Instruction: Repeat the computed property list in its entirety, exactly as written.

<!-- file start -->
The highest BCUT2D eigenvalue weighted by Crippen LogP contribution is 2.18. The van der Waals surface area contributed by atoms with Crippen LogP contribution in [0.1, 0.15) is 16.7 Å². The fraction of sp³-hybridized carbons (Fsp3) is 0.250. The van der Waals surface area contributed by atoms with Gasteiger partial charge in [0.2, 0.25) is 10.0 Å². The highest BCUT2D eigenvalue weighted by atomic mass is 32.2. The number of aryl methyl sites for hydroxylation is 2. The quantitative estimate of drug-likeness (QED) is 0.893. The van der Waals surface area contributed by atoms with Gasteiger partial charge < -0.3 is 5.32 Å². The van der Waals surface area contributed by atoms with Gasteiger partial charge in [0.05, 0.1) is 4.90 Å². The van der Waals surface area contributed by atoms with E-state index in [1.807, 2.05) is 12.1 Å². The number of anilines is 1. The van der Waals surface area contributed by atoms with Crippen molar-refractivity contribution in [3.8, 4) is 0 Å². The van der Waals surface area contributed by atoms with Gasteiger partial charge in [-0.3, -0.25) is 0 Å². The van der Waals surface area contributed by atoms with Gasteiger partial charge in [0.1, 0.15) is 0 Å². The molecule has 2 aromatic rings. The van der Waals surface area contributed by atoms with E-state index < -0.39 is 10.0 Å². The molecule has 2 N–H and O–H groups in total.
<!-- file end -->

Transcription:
The highest BCUT2D eigenvalue weighted by Crippen LogP contribution is 2.18. The van der Waals surface area contributed by atoms with Crippen LogP contribution in [0.1, 0.15) is 16.7 Å². The fraction of sp³-hybridized carbons (Fsp3) is 0.250. The van der Waals surface area contributed by atoms with Gasteiger partial charge in [0.2, 0.25) is 10.0 Å². The highest BCUT2D eigenvalue weighted by atomic mass is 32.2. The number of aryl methyl sites for hydroxylation is 2. The quantitative estimate of drug-likeness (QED) is 0.893. The van der Waals surface area contributed by atoms with Gasteiger partial charge < -0.3 is 5.32 Å². The van der Waals surface area contributed by atoms with Gasteiger partial charge in [0.05, 0.1) is 4.90 Å². The van der Waals surface area contributed by atoms with E-state index in [1.807, 2.05) is 12.1 Å². The number of anilines is 1. The van der Waals surface area contributed by atoms with Crippen molar-refractivity contribution in [3.8, 4) is 0 Å². The van der Waals surface area contributed by atoms with Gasteiger partial charge in [-0.3, -0.25) is 0 Å². The van der Waals surface area contributed by atoms with Gasteiger partial charge in [0.1, 0.15) is 0 Å². The molecule has 2 aromatic rings. The van der Waals surface area contributed by atoms with E-state index < -0.39 is 10.0 Å². The molecule has 2 N–H and O–H groups in total.